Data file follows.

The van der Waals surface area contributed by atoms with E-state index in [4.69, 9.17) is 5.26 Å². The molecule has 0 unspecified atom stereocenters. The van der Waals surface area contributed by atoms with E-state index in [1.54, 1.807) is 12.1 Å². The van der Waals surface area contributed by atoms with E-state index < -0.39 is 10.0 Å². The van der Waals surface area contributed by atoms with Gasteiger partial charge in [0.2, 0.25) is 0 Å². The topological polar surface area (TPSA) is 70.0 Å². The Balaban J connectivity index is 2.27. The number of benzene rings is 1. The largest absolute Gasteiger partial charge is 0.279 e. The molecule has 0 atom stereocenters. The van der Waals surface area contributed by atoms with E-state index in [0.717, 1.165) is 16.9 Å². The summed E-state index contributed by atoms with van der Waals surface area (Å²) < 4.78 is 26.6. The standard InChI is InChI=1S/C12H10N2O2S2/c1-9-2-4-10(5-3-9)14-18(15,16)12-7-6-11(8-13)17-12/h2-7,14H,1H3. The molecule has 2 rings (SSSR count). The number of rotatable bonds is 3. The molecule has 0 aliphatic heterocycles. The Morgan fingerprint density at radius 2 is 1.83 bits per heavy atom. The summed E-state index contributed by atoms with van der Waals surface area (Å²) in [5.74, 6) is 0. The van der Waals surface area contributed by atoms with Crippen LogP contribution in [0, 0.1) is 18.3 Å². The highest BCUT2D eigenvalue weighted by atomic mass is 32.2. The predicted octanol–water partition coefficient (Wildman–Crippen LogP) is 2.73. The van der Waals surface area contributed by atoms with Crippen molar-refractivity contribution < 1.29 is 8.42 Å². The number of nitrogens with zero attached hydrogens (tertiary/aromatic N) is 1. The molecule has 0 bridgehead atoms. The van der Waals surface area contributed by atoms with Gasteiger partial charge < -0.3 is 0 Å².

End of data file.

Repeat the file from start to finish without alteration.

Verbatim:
The van der Waals surface area contributed by atoms with E-state index in [4.69, 9.17) is 5.26 Å². The molecule has 0 unspecified atom stereocenters. The van der Waals surface area contributed by atoms with E-state index in [1.54, 1.807) is 12.1 Å². The van der Waals surface area contributed by atoms with E-state index < -0.39 is 10.0 Å². The van der Waals surface area contributed by atoms with Gasteiger partial charge in [0.2, 0.25) is 0 Å². The topological polar surface area (TPSA) is 70.0 Å². The Balaban J connectivity index is 2.27. The number of benzene rings is 1. The largest absolute Gasteiger partial charge is 0.279 e. The molecule has 0 atom stereocenters. The van der Waals surface area contributed by atoms with E-state index in [0.717, 1.165) is 16.9 Å². The summed E-state index contributed by atoms with van der Waals surface area (Å²) < 4.78 is 26.6. The standard InChI is InChI=1S/C12H10N2O2S2/c1-9-2-4-10(5-3-9)14-18(15,16)12-7-6-11(8-13)17-12/h2-7,14H,1H3. The molecule has 2 rings (SSSR count). The number of rotatable bonds is 3. The molecule has 0 aliphatic heterocycles. The Morgan fingerprint density at radius 2 is 1.83 bits per heavy atom. The summed E-state index contributed by atoms with van der Waals surface area (Å²) in [5.74, 6) is 0. The van der Waals surface area contributed by atoms with Crippen LogP contribution in [0, 0.1) is 18.3 Å². The highest BCUT2D eigenvalue weighted by atomic mass is 32.2. The predicted octanol–water partition coefficient (Wildman–Crippen LogP) is 2.73. The van der Waals surface area contributed by atoms with Crippen molar-refractivity contribution < 1.29 is 8.42 Å². The number of nitrogens with zero attached hydrogens (tertiary/aromatic N) is 1. The molecule has 0 bridgehead atoms. The van der Waals surface area contributed by atoms with Gasteiger partial charge < -0.3 is 0 Å².